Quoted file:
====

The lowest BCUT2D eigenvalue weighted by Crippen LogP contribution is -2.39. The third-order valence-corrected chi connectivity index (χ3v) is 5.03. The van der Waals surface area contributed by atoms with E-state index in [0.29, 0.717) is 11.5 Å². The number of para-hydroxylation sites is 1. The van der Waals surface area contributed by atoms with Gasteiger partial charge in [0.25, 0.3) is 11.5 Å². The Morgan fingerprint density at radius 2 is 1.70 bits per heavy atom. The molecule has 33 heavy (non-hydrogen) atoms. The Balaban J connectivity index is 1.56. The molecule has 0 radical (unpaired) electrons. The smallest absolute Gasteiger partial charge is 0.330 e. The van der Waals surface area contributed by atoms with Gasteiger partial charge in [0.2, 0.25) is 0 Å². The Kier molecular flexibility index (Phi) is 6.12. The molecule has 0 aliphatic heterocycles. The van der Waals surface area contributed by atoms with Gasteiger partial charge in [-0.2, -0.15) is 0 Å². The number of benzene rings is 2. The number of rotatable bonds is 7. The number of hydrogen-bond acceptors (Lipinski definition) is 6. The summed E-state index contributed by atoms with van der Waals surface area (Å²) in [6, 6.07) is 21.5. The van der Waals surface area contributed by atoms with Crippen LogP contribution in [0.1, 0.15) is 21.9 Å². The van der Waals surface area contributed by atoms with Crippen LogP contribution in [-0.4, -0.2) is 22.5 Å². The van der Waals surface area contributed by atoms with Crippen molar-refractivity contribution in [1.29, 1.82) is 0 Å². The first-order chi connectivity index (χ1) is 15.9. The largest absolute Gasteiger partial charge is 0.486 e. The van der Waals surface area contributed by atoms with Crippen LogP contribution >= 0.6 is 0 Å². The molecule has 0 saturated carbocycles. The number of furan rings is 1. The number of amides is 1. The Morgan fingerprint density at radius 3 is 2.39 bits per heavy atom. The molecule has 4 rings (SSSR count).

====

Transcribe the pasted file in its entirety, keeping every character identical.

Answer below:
The lowest BCUT2D eigenvalue weighted by Crippen LogP contribution is -2.39. The third-order valence-corrected chi connectivity index (χ3v) is 5.03. The van der Waals surface area contributed by atoms with E-state index in [0.29, 0.717) is 11.5 Å². The number of para-hydroxylation sites is 1. The van der Waals surface area contributed by atoms with Gasteiger partial charge in [0.25, 0.3) is 11.5 Å². The Morgan fingerprint density at radius 2 is 1.70 bits per heavy atom. The molecule has 33 heavy (non-hydrogen) atoms. The Balaban J connectivity index is 1.56. The molecule has 0 radical (unpaired) electrons. The smallest absolute Gasteiger partial charge is 0.330 e. The van der Waals surface area contributed by atoms with Gasteiger partial charge in [0.2, 0.25) is 0 Å². The Kier molecular flexibility index (Phi) is 6.12. The molecule has 0 aliphatic heterocycles. The van der Waals surface area contributed by atoms with Gasteiger partial charge in [-0.2, -0.15) is 0 Å². The number of benzene rings is 2. The number of rotatable bonds is 7. The number of hydrogen-bond acceptors (Lipinski definition) is 6. The summed E-state index contributed by atoms with van der Waals surface area (Å²) in [6, 6.07) is 21.5. The van der Waals surface area contributed by atoms with Crippen LogP contribution in [0.1, 0.15) is 21.9 Å². The van der Waals surface area contributed by atoms with Crippen LogP contribution in [-0.4, -0.2) is 22.5 Å². The van der Waals surface area contributed by atoms with Crippen molar-refractivity contribution in [1.29, 1.82) is 0 Å². The first-order chi connectivity index (χ1) is 15.9. The largest absolute Gasteiger partial charge is 0.486 e. The van der Waals surface area contributed by atoms with Crippen LogP contribution >= 0.6 is 0 Å². The molecule has 0 saturated carbocycles. The number of furan rings is 1. The number of amides is 1. The Morgan fingerprint density at radius 3 is 2.39 bits per heavy atom. The molecule has 4 rings (SSSR count).